Much discussion has been raised in recent weeks about why those suffering from domestic violence both stay and leave their spouses and loved ones despite (or because of) the darker nature of their relationships. According to the National Coalition Against Domestic Violence, one in four women experience domestic violence during their lives. And there are people who suffer from domestic abuse but may not even realize it.
Deseret News National’s Lois Collins touched on this subject last week, identifying ways people can find help through faith and religion. Highlighted in the story were the hashtags #WhyIStayed and #WhyILeft, where many people have recently shared their relationship stories publicly on social media.
But what do those stories of leaving really look like? Here are four stories of why women left the men who were abusing them.
Barrett told Deseret News National that she left her boyfriend, who she planned to marry, after two years.
“He turned out to be a real jerk, and he just couldn’t keep it together,” Barrett said.
Her boyfriend had issues with drug and alcohol abuse and ended up getting physical with Barrett on a couple of occasions, she said. Barrett has placed a restraining order on her former boyfriend, and is still trying to avoid his advances.
“I would be crazy to go back, and never will,” she said. “He was given so many chances to get it together, and just couldn’t do it. I fell out of love.”
“I split with my husband summer of 2011, after a hospital visit and 16 stitches.”
Andrea, who didn’t give her last name, explained that her husband got physical with her, but it was only after years of mental abuse. The way her husband talked to her and constantly put her down chipped away at her heart and spirit. She said a lot of that was because of her husband’s depression, which was created by Andrea being the breadwinner and raising three kids.
When her husband lost his job, he became insecure and more abuse started, she said.
“I felt like I was being strangled in my marriage,” Andrea said. “I loved him, and still do, but I cannot get over the lack of strength and drive for taking care of our family and finances to survive.”
Andrea’s husband found counseling and started taking medication to help with his mood swings. But one night, things turned dark again as he “hurt me bad enough that I ended up in the ER, with my youngest daughter, and she refused to go home again,” Andrea said.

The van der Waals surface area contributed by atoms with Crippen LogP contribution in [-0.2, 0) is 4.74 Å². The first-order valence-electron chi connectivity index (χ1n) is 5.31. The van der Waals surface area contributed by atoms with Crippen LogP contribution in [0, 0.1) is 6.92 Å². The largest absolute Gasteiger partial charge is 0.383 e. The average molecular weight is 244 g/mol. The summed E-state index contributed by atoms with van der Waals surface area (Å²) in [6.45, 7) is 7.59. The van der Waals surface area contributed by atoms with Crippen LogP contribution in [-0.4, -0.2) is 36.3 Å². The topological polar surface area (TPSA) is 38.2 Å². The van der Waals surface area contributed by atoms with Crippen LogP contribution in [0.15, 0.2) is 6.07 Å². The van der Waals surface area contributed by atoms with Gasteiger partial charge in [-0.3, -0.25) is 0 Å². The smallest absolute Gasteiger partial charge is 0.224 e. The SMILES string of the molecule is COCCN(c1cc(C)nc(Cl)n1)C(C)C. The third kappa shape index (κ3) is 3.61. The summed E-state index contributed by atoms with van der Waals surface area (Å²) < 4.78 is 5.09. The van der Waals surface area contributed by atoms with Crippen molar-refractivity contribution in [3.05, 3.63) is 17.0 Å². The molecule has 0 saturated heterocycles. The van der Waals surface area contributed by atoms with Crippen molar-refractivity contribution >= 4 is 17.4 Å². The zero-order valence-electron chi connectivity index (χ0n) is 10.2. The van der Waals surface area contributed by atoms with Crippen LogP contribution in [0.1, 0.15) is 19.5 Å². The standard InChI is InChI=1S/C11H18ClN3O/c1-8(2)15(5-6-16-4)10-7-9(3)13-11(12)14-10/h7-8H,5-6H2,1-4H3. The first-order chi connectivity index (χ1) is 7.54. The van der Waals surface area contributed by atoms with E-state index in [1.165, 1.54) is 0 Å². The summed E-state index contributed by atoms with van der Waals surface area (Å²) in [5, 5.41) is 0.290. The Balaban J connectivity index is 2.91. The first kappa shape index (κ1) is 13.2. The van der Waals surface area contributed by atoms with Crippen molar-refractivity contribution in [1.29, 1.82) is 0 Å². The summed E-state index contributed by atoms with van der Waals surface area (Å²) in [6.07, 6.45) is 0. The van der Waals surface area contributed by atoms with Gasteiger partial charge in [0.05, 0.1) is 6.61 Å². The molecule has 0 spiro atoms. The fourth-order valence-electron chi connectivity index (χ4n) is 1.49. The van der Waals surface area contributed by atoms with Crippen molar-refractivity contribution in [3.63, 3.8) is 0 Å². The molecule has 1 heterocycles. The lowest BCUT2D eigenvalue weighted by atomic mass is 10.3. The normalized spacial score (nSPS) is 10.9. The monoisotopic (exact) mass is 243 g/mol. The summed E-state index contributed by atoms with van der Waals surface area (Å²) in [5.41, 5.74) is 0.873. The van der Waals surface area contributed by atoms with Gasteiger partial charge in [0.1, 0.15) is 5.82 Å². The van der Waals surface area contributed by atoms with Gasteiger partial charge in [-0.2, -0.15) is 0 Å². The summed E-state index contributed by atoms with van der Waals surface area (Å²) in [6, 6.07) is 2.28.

It was after that night that her husband went to jail, and he never came back to see her again.
That was the breaking point, too, for Andrea.
Perry started dating her husband when she was 17.
But the good times slowly turned into darkness, forcing Perry to leave her husband. She returned three times, and eventually married the man before finally leaving.
The pair had a daughter. And at 16, the daughter said to Perry, “I can’t take living like this anymore. It’s him or me.”
Her daughter wanted to leave, Perry said. And so the two worked out a plan that the next time the husband went to attack either of them, they would call 911 and get him sent away. Perry’s husband was locked up.
It’s been seven years, and Perry has started a whole new life.
“We made a pact that she could call 911 when I gave her the signal. Within two weeks, it happened, he was arrested and I pressed charges. I have learned to respect myself first,” she said.
In fact, Perry has turned the negative emotions into positivity, touring the country to give speeches, workshops and coaching to people who find themselves in domestic abuse relationships.
Virden had enough after 30 years of marriage.
Virden’s abuse started when her spouse wouldn’t talk to her, she said. Her spouse would spend days, weeks and years rarely speaking to Virden. But when he did, the words were often complaints and from a darker place. He would get jealous of her good news and degrade her, she said. He wouldn’t help her when she was sick and wouldn’t give any positive advice for work, she said.
“I remained silent on what was happening in our home. I also did not want to hurt the kids by making anything public,” she said. “I was lying to myself; some call it denial. It was the mindset of a person who had lost herself. Emotional abuse had convinced me I was a nothing, my ideas did not matter, and I was a fool to care.”
“He loved money more than me,” she added. “He loved his car more than me. He loved his dog more than me. The list goes on. If what we put our attention on is what we love the most, and I believe it is, then I was not on his radar.”
Virden battled depression, suicidal thoughts and “lost all hope.” But she eventually realized that with her older age -- and the fact that she had battled similar experiences as a child -- she needed to rise up and escape the abuse, she explained.
“With the support of professionals and encouragement of other women in my situation, I grew the courage to exercise my voice and say, ‘Enough!’ “
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